I was inspired to review The Nightmare Nanny in honor of my favorite new blog, Musings on Half-Watched Lifetime Movies. MoHWLM recaps/reviews hilariously awful Lifetime movies until they become too boring to finish. Brilliant, right?

I half-watched The Nightmare Nanny a few weeks ago. It’s a standard evil babysitter movie so naturally it opens with a flashback: A young expectant couple is driving along a deserted highway in the middle of the night. They’re all aglow until – BAM – a gruesome car accident puts an end to their nuclear family dreams.

Flash forward to a few years later and we’re meeting another family — a pair of hyper-yuppies with a precocious little girl.

Things aren’t going so well at the office for dad, so stay-at-home Yuppie Mom is contemplating a return to work.

Yuppie Mom is our protagonist. We, the viewers, are expected to relate to a 100-pound woman who:

  • lives in a house that looks like this:

  • is grappling with whether or not to return to work at a high-profile, high-salaried job where she is appreciated and valued
  • complains about having to spend a day interviewing private nannies, then makes a frustrated bitchface the entire time

Enter the eponymous Nightmare Nanny. NN is (natch) the girl from the flashback and (guess what??) she’s a psychopath!

In summary, Yuppie Mom = protagonist, Nightmare Nanny = villain.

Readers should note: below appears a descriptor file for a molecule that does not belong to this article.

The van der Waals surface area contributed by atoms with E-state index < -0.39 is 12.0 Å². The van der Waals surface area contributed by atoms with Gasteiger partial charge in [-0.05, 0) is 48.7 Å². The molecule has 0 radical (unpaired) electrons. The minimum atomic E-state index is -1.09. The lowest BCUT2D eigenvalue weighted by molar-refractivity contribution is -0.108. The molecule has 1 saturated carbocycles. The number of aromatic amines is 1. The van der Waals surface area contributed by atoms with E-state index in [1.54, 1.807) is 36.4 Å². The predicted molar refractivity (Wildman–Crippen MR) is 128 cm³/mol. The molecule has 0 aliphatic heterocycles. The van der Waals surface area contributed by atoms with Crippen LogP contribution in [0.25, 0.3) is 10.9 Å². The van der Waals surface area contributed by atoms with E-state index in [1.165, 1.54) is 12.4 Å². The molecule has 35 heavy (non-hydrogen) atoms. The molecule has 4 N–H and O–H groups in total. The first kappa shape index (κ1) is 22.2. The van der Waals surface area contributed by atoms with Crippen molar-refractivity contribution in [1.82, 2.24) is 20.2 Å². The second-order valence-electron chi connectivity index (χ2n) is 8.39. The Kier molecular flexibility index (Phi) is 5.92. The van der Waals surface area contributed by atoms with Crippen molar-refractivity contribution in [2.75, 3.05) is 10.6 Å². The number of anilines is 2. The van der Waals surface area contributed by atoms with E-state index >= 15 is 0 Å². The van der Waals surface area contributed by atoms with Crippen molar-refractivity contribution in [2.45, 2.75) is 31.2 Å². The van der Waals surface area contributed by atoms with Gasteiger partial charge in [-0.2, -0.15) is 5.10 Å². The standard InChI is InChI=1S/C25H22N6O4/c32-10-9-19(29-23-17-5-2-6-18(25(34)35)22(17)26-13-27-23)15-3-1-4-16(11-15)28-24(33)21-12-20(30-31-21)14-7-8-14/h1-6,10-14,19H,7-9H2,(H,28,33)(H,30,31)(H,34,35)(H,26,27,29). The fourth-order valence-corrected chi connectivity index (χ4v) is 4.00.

This would all make sense except for the fact that Nightmare Nanny is kind of totally awesome. She’s patient, warm, and makes delicious home-cooked meals. Unlike Yuppie Mom, she smiles a lot and actually seems to enjoy playing games and doing kid stuff. Even Yuppie Dad thinks she’s great.

Sure, she has a tendency to freak out a little (cue creepy string part)...

But she has lasagna on the table when you get home. How bad can she be?

I fell asleep somewhere around the part where NN kidnaps the precocious little girl. An online recap confirmed that the ending follows the standard evil babysitter plotline: Yuppie Mom figures the whole thing out after meeting with some useless cops. Then NN goes on the lam with the daughter in tow, a chase ensures, there’s a tearful confrontation, and yadda yadda yadda… NN commits suicide and the yuppie family reunites.

I’m liking this half-watching thing. It’s like taking just one bite out of a stack of pancakes. Do you really need any more than that?

Other Notes: I absolutely could not believe that this was a new Lifetime movie. I STILL can’t believe it. Everything (well, except the cell phones and stuff) is 80-90s Lifetime, right down to the lead’s horrible pixie cut and power corporate job. I know I always say LMs look out-of-date because they’re produced in Canada (the wayback machine for clothing and hair trends), but this one left me speechless. A pixie cut! Dear god.

I had big plans for the holidays this year: celebrations in multiple cities, hot beverages of all kinds, a hike in the snow…